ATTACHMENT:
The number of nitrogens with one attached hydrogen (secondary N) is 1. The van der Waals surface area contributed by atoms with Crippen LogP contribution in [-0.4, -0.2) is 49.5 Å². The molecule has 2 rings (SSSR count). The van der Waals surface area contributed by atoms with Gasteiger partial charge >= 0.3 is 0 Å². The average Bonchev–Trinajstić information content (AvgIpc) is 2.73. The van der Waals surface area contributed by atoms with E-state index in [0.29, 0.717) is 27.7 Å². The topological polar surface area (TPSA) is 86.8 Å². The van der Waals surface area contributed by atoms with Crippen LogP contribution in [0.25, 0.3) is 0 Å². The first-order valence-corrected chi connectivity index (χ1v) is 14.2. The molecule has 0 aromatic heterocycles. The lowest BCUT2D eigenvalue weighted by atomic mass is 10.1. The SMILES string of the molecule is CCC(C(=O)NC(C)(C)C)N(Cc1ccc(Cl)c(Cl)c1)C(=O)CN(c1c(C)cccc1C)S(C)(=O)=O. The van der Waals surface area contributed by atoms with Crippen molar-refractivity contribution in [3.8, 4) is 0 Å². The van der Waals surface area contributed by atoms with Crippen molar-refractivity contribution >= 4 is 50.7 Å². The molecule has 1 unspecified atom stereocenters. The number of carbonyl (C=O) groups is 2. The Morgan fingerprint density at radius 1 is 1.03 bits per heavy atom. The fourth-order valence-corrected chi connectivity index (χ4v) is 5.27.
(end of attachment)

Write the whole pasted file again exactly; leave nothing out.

The number of nitrogens with one attached hydrogen (secondary N) is 1. The van der Waals surface area contributed by atoms with Crippen LogP contribution in [-0.4, -0.2) is 49.5 Å². The molecule has 2 rings (SSSR count). The van der Waals surface area contributed by atoms with Gasteiger partial charge >= 0.3 is 0 Å². The average Bonchev–Trinajstić information content (AvgIpc) is 2.73. The van der Waals surface area contributed by atoms with E-state index in [0.29, 0.717) is 27.7 Å². The topological polar surface area (TPSA) is 86.8 Å². The van der Waals surface area contributed by atoms with Crippen LogP contribution in [0.25, 0.3) is 0 Å². The first-order valence-corrected chi connectivity index (χ1v) is 14.2. The molecule has 0 aromatic heterocycles. The lowest BCUT2D eigenvalue weighted by atomic mass is 10.1. The SMILES string of the molecule is CCC(C(=O)NC(C)(C)C)N(Cc1ccc(Cl)c(Cl)c1)C(=O)CN(c1c(C)cccc1C)S(C)(=O)=O. The van der Waals surface area contributed by atoms with Crippen molar-refractivity contribution in [3.8, 4) is 0 Å². The van der Waals surface area contributed by atoms with Crippen molar-refractivity contribution >= 4 is 50.7 Å². The molecule has 1 unspecified atom stereocenters. The number of carbonyl (C=O) groups is 2. The Morgan fingerprint density at radius 1 is 1.03 bits per heavy atom. The fourth-order valence-corrected chi connectivity index (χ4v) is 5.27.